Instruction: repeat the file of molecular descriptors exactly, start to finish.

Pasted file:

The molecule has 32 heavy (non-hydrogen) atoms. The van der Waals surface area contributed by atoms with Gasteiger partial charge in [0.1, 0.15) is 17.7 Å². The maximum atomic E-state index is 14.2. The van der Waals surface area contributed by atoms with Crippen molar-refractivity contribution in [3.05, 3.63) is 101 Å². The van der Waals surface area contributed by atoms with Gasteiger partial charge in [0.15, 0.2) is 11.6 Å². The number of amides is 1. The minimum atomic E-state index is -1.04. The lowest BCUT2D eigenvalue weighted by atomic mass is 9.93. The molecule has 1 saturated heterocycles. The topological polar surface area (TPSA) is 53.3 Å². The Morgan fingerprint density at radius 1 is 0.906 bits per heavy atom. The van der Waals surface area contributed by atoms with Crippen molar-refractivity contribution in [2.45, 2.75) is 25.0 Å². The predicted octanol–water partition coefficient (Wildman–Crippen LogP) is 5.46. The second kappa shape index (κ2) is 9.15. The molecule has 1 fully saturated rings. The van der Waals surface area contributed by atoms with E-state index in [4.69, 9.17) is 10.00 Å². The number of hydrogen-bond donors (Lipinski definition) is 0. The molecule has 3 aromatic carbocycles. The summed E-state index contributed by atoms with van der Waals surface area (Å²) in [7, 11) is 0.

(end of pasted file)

The molecule has 32 heavy (non-hydrogen) atoms. The van der Waals surface area contributed by atoms with Gasteiger partial charge in [0.1, 0.15) is 17.7 Å². The maximum atomic E-state index is 14.2. The van der Waals surface area contributed by atoms with Crippen molar-refractivity contribution in [3.05, 3.63) is 101 Å². The van der Waals surface area contributed by atoms with Gasteiger partial charge in [0.15, 0.2) is 11.6 Å². The number of amides is 1. The minimum atomic E-state index is -1.04. The lowest BCUT2D eigenvalue weighted by atomic mass is 9.93. The molecule has 1 saturated heterocycles. The topological polar surface area (TPSA) is 53.3 Å². The Morgan fingerprint density at radius 1 is 0.906 bits per heavy atom. The van der Waals surface area contributed by atoms with Crippen molar-refractivity contribution in [2.45, 2.75) is 25.0 Å². The predicted octanol–water partition coefficient (Wildman–Crippen LogP) is 5.46. The second kappa shape index (κ2) is 9.15. The molecule has 1 fully saturated rings. The van der Waals surface area contributed by atoms with E-state index in [4.69, 9.17) is 10.00 Å². The number of hydrogen-bond donors (Lipinski definition) is 0. The molecule has 3 aromatic carbocycles. The summed E-state index contributed by atoms with van der Waals surface area (Å²) in [7, 11) is 0.